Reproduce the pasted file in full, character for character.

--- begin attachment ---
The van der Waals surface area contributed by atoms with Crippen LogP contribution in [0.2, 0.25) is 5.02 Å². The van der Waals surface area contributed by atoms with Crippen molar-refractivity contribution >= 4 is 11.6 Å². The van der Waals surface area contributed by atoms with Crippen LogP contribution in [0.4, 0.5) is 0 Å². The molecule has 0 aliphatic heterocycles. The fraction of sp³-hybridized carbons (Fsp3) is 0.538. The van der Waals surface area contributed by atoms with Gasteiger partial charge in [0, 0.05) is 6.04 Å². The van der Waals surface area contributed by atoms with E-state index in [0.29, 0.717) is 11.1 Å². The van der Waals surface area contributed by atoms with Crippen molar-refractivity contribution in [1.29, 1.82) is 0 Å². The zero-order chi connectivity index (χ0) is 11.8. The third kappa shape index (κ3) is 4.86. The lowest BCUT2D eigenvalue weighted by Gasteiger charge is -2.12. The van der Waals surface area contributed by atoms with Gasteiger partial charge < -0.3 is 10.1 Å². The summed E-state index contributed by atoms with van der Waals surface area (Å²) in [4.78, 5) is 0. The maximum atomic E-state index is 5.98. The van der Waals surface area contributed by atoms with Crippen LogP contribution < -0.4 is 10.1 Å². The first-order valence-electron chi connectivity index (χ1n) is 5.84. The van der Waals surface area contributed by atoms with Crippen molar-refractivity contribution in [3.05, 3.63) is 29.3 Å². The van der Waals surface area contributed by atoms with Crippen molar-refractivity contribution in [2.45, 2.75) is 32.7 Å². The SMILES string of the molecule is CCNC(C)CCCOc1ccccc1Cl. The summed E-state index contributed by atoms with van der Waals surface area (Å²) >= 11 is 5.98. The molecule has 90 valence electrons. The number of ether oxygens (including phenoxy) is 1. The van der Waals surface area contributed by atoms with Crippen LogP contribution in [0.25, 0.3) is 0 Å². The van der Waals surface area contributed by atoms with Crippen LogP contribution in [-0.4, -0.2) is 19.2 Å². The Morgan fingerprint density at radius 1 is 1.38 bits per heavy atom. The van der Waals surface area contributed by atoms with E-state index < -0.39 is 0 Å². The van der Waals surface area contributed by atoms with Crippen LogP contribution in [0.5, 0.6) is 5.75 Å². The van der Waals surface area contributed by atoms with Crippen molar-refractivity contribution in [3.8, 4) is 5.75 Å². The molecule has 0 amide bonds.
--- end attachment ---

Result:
The van der Waals surface area contributed by atoms with Crippen LogP contribution in [0.2, 0.25) is 5.02 Å². The van der Waals surface area contributed by atoms with Crippen molar-refractivity contribution >= 4 is 11.6 Å². The van der Waals surface area contributed by atoms with Crippen LogP contribution in [0.4, 0.5) is 0 Å². The molecule has 0 aliphatic heterocycles. The fraction of sp³-hybridized carbons (Fsp3) is 0.538. The van der Waals surface area contributed by atoms with Gasteiger partial charge in [0, 0.05) is 6.04 Å². The van der Waals surface area contributed by atoms with E-state index in [0.29, 0.717) is 11.1 Å². The van der Waals surface area contributed by atoms with Crippen molar-refractivity contribution in [1.29, 1.82) is 0 Å². The zero-order chi connectivity index (χ0) is 11.8. The third kappa shape index (κ3) is 4.86. The lowest BCUT2D eigenvalue weighted by Gasteiger charge is -2.12. The van der Waals surface area contributed by atoms with Gasteiger partial charge < -0.3 is 10.1 Å². The summed E-state index contributed by atoms with van der Waals surface area (Å²) in [4.78, 5) is 0. The maximum atomic E-state index is 5.98. The van der Waals surface area contributed by atoms with Crippen LogP contribution < -0.4 is 10.1 Å². The first-order valence-electron chi connectivity index (χ1n) is 5.84. The van der Waals surface area contributed by atoms with Crippen molar-refractivity contribution in [3.05, 3.63) is 29.3 Å². The van der Waals surface area contributed by atoms with Crippen molar-refractivity contribution in [2.45, 2.75) is 32.7 Å². The SMILES string of the molecule is CCNC(C)CCCOc1ccccc1Cl. The summed E-state index contributed by atoms with van der Waals surface area (Å²) >= 11 is 5.98. The molecule has 90 valence electrons. The number of ether oxygens (including phenoxy) is 1. The van der Waals surface area contributed by atoms with Crippen LogP contribution in [0.25, 0.3) is 0 Å². The van der Waals surface area contributed by atoms with Crippen LogP contribution in [-0.4, -0.2) is 19.2 Å². The Morgan fingerprint density at radius 1 is 1.38 bits per heavy atom. The van der Waals surface area contributed by atoms with E-state index < -0.39 is 0 Å². The van der Waals surface area contributed by atoms with Crippen LogP contribution in [0.5, 0.6) is 5.75 Å². The van der Waals surface area contributed by atoms with Crippen molar-refractivity contribution in [3.8, 4) is 5.75 Å². The molecule has 0 amide bonds.